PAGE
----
Fred Wright has predicted there will be another British winner of the men’s road world championships within the next decade as a fresh golden generation emerges.
While Britain has produced four different female world champions on the road, Mark Cavendish was only the second British man to win the rainbow jersey with his 2011 victory in Copenhagen coming 46 years after Tom Simpson’s triumph.
The likes of Belgian Wout Van Aert, Dutchman Mathieu van der Poel and Slovenia’s Tadej Pogacar are the favourites for Sunday’s race in Wollongong but it has already been a good week for Britain in Australia, highlighted by the junior time trial titles won by Zoe Backstedt and Josh Tarling.
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Tom Pidcock would have been among the favourites for the men’s road race but the Olympic mountain bike champion and Tour de France stage winner ended his season early as the efforts of a gruelling two years caught up with him.
But Wright, who will race in a team that also includes emerging talents Ethan Hayter, Jake Stewart, Ben Tulett and Ben Turner, sees a bright future as Britain seeks riders that can follow in the footsteps of Sir Bradley Wiggins, Chris Froome and Geraint Thomas – who between them won six Tours in seven years.
“There are so many young British pros coming through – more than ever – and British cycling is in a really good place, it’s only going to get better from here,” the 23-year-old said.
“The guys I was juniors racing with, Tom, Jake, Ethan, we were all good mates, we all want to see each other succeed. I don’t know if it’s going to happen on Sunday, we really want it to. But at some point we’re going to have a British world champion in the next years.”
Wright, who rides for Bahrain-Victorious, has done a lot of learning in 2022, taking on back-to-back Grand Tours for the first time in his career as he raced the Tour de France and Vuelta a Espana.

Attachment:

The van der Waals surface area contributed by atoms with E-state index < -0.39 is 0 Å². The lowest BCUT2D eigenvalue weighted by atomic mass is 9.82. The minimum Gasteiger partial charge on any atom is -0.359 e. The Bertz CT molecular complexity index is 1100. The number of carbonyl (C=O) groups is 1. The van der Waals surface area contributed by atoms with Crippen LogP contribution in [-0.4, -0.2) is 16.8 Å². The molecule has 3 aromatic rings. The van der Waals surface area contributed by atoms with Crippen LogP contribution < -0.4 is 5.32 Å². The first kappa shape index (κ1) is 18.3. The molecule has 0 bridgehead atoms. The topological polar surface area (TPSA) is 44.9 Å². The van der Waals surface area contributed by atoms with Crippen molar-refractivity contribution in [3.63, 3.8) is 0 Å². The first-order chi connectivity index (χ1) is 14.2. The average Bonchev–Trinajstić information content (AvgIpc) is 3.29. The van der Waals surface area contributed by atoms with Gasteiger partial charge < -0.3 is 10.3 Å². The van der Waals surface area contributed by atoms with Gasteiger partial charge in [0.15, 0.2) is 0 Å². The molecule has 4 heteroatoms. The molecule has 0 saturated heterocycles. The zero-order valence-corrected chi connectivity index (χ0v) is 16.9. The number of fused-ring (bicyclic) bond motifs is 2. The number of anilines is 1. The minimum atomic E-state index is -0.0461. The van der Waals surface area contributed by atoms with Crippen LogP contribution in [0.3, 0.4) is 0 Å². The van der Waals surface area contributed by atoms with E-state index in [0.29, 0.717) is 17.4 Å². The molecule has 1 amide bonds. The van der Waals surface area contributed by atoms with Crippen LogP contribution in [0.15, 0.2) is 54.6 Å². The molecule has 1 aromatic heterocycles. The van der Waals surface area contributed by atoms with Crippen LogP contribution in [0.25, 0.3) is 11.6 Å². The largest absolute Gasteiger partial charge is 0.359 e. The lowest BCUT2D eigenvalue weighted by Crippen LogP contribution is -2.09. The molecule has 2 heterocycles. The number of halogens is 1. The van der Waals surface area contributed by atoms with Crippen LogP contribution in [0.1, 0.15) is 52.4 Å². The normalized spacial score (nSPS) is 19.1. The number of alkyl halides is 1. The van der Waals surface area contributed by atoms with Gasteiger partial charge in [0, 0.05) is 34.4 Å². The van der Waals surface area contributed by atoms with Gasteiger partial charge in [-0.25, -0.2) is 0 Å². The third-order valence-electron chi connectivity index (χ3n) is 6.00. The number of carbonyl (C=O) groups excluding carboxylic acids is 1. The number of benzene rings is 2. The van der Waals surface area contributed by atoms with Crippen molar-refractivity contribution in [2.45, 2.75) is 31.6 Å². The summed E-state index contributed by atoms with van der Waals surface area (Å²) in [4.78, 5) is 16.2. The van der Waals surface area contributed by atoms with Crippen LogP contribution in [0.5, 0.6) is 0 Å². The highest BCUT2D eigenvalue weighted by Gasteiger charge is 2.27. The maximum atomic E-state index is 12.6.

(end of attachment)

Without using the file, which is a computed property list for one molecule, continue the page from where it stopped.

He was a regular presence in breakaways in both, with a string of near-misses as he sought his first stage win. But he admitted the workload had taken its toll – he did not even want to look at his bike as he spent a few days at his parents’ house in London between the Vuelta and flying to Australia.
Although Wright lit up the Vuelta with attacking racing that also saw him finish second in the points classification, he ended the race famous for other reasons after a video released by Jumbo-Visma showed two-time overall winner Primoz Roglic blaming Wright for a crash that ended the Slovenian’s race.
Roglic’s claims caused consternation – few who saw the crash could identify anything Wright did wrong as he contested a sprint finish – but though Wright admitted Roglic’s accusations affected him at the time, he is now happy to chalk it up as another learning experience.
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“At the time it was a pretty sleepless night,” Wright said. “I got quite a lot of messages, 98 per cent were all positive but I still had a stage I was trying to win so there was quite a lot going on.
“Since then there have been a lot of memes saying it’s my fault for random things. I saw one yesterday with Annemiek van Vleuten’s crash (in the mixed team time trial) and someone had photoshopped me into the background.
“It was a weird one. It was quite out of the blue from them. I’ve come across similar situations, but most importantly all the guys in the bunch the next day were, ‘I hope you’re alright, that was really odd’.
“It was easy to deal with because straightaway it was, ‘why have they come out and said this?'”